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29 Fla. St. U. L. Rev. 55 (2001-2002)
The White Primary Rulings: A Case Study in the Consequences of Supreme Court Decisionmaking

handle is hein.journals/flsulr29 and id is 73 raw text is: THE WHITE PRIMARY RULINGS:
A CASE STUDY IN THE CONSEQUENCES
OF SUPREME COURT DECISIONMAKING
MICHAEL J. KLARMAN*
I.  INTRODUCTION  .....................................................................................................  55
II.  THE PRE.SMITH  WHITE PRIMARY CASES ...........................................................  57
III. THE LEGAL AND POLITICAL CONTEXT OF SMITH V. ALLWRIGHT AND THE
SUBSEQUENT HISTORY OF THE WHITE PRIMARY ...............................................  61
IV. THE CONSEQUENCES OF SMITH V. ALLWRIGHT .................................................. 69
V .  CONCLUSION  .......................................................................................................  102
I. INTRODUCTION
Political scientists and legal scholars have written a good deal in
recent years on the consequences of Supreme Court decisions.1 Much
of this scholarship has been skeptical of the Court's capacity to pro-
duce significant social change. Most notably, Professor Gerald N. Ro-
senberg has declared the notion that courts can reform society a
hollow hope.2 Rosenberg shows that Brown v. Board of Education3
produced very little school desegregation until Congress passed
landmark civil rights legislation to implement the Court's ruling.4 He
also makes a strong case that Brown played a less instrumental role
in the 1960s civil rights movement than is commonly believed.' Simi-
*James Monroe Professor of Law, Albert C. Tate, Jr., Research Professor, and Professor of
History, University of Virginia. B.A., M.A., University of Pennsylvania; J.D., Stanford Law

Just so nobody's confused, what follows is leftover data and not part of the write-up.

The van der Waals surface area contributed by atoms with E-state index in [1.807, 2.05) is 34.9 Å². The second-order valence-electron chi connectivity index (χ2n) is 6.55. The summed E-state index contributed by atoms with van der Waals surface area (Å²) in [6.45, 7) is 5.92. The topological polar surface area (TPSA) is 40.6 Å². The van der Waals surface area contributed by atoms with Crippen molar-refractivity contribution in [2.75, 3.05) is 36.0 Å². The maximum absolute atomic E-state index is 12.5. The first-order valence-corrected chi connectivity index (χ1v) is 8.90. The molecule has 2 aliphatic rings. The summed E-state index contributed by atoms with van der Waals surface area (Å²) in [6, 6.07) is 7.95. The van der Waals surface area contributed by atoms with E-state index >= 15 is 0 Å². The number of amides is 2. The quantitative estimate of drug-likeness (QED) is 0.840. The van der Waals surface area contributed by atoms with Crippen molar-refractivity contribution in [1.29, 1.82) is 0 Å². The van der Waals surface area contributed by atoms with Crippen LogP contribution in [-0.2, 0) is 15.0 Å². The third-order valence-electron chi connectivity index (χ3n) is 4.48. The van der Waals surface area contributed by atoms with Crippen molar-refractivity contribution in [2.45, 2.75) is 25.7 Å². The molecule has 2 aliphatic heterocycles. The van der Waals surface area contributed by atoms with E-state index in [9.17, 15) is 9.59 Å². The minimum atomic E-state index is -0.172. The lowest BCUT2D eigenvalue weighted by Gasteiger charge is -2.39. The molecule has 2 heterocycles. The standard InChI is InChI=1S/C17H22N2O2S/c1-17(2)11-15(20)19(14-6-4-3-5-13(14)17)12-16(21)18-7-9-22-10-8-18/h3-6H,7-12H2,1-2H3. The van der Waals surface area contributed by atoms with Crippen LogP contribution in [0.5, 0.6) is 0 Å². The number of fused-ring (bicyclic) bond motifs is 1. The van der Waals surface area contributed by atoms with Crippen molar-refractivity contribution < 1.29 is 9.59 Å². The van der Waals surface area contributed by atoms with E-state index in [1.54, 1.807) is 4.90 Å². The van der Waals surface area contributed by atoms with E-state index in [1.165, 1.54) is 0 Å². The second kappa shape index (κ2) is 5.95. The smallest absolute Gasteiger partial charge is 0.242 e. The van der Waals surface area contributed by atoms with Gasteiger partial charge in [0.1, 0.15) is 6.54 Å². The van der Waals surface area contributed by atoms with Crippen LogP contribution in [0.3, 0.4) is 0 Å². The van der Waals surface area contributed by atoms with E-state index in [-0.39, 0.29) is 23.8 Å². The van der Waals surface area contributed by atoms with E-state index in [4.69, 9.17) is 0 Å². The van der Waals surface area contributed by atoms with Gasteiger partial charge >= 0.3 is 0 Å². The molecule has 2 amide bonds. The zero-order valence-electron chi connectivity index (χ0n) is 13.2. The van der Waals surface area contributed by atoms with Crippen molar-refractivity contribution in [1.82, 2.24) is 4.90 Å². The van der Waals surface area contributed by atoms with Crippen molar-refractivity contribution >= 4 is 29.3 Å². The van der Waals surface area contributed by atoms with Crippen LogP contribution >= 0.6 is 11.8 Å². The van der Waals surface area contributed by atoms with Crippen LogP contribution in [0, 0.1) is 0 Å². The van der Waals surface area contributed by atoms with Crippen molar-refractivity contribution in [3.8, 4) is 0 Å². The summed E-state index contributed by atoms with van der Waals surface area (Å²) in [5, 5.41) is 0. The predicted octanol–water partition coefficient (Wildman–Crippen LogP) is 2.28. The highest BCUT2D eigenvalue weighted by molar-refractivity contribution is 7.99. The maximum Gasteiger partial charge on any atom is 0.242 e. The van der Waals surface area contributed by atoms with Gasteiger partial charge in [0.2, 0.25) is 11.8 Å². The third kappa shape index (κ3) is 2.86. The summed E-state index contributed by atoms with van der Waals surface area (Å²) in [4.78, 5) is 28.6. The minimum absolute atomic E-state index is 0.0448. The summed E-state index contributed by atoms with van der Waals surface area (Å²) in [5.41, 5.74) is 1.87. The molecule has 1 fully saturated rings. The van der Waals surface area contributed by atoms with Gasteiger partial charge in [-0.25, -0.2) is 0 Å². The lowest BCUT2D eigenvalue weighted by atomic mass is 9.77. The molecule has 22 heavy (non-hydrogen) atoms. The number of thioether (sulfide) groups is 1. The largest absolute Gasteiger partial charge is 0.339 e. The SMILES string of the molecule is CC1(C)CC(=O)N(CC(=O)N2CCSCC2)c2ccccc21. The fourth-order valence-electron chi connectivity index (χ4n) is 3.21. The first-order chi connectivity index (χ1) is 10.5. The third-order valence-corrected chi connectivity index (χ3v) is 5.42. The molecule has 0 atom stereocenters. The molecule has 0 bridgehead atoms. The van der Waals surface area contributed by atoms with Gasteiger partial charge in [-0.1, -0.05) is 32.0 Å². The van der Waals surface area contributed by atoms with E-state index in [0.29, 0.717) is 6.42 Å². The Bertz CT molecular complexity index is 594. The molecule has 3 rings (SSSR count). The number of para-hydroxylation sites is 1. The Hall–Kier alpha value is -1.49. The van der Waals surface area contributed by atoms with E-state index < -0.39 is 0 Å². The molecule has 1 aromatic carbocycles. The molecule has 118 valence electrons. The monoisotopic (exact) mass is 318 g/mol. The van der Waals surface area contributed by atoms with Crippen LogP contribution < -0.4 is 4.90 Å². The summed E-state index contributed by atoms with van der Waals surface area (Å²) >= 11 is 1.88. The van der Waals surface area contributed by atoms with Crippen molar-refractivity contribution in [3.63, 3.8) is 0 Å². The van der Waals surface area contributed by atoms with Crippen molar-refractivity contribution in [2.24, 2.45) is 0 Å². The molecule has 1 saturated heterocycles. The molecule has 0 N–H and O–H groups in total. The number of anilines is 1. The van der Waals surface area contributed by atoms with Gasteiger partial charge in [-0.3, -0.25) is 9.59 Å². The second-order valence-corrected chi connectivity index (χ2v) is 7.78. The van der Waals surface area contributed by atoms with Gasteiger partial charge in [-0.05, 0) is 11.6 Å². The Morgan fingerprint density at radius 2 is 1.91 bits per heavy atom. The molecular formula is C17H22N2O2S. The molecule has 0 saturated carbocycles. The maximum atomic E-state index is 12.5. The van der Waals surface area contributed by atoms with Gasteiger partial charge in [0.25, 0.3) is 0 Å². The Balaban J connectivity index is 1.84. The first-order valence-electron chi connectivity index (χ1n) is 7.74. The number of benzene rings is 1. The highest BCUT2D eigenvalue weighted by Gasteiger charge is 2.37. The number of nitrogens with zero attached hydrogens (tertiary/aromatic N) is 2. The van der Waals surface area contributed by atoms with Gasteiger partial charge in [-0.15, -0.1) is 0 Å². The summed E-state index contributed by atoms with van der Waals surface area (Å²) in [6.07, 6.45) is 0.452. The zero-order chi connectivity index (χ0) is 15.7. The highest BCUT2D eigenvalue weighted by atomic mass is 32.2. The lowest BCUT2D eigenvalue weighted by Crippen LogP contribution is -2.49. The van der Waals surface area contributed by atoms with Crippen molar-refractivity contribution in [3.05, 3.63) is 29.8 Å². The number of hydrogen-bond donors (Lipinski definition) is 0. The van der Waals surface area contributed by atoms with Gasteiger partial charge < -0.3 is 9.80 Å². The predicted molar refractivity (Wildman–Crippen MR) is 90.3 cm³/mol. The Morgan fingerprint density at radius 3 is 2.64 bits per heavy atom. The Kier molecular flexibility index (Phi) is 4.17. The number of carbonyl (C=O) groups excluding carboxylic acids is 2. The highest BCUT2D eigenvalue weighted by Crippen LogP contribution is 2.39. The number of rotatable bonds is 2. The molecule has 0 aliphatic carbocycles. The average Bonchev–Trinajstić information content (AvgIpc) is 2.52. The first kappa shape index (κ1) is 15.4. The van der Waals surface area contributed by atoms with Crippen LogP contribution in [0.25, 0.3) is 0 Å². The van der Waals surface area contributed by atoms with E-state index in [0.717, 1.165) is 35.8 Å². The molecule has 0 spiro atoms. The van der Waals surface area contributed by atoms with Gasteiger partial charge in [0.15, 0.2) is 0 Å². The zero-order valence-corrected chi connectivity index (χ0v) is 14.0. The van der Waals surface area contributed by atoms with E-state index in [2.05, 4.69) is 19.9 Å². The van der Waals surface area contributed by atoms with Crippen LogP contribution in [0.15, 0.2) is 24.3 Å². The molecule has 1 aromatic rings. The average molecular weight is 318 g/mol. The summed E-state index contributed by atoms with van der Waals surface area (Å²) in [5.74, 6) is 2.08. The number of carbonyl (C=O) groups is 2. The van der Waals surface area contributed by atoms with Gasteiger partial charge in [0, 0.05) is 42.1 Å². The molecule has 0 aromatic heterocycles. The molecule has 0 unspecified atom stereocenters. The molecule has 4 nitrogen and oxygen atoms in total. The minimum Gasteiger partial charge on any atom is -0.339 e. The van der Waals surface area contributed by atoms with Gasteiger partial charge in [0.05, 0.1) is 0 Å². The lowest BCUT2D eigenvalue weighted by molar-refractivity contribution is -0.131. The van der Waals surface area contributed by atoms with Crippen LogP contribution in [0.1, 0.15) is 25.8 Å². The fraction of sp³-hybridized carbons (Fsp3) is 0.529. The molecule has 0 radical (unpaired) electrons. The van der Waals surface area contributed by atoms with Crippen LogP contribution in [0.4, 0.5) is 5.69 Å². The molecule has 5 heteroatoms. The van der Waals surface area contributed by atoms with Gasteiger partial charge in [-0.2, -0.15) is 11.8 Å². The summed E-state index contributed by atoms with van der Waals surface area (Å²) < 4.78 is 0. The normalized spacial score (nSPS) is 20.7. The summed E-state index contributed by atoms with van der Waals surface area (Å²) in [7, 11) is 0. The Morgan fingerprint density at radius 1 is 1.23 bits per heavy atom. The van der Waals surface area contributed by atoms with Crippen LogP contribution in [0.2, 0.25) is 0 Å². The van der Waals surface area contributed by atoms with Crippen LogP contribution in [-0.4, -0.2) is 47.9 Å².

School; D. Phil., Oxford University. I am grateful to Daryl Levinson, Rick Pildes, and Mark
Tushnet for their helpful comments on an earlier draft. Stephanie Russek provided ex-
traordinary research assistance, and, as always, I am indebted to the reference librarians
at the University of Virginia School of Law for the superb research help they regularly
provide. A revised version of this Article will appear in a chapter of my forthcoming book,
provisionally entitled NEITHER HERO, NOR VILLAIN: THE SUPREME COURT, RACE AND THE
CONSTITUTION IN THE TWENTIETH CENTURY (Oxford Univ. Press). As the Mason Ladd lec-
turer at The Florida State University College of Law in February, 2001, 1 was privileged to
present material from a different chapter of that book. I am grateful to both the students
and the faculty at Florida State for the warm and enthusiastic reception they accorded me
on that occasion. I owe special thanks to Mark Seidenfeld for making that occasion possi-
ble.
1. See, e.g., GERALD N. ROSENBERG, THE HOLLOW HOPE: CAN COURTS BRING ABOUT
SOCIAL CHANGE? (1991); LEVERAGING THE LAW: USING THE COURTS TO ACHIEVE SOCIAL
CHANGE (David A. Schultz ed., 1998); STEPHEN L. WASBY, THE IMPACT OF THE UNITED
STATES SUPREME COURT: SOME PERSPECTIVES (1970).
2. ROSENBERG, supra note 1.
3. 347 U.S. 483 (1954).
4. ROSENBERG, supra note 1, at 49-54.
5. Id. at 107-56. See also Gerald N. Rosenberg, Brown Is Dead! Long Live Brown!:
The Endless Attempt to Canonize a Case, 80 VA. L. REV. 161 (1994) (giving Brown almost
no credit for inspiring the civil rights movement). But cf David J. Garrow, Hopelessly Hol-
low History: Revisionist Devaluing of Brown v. Board of Education, 80 VA. L. REV. 151
(1994) (giving Brown tremendous credit); Michael J. Klarman, Brown, Racial Change, and
the Civil Rights Movement, 80 VA. L. REV. 7 (1994) (arguing that Brown indirectly acceler-

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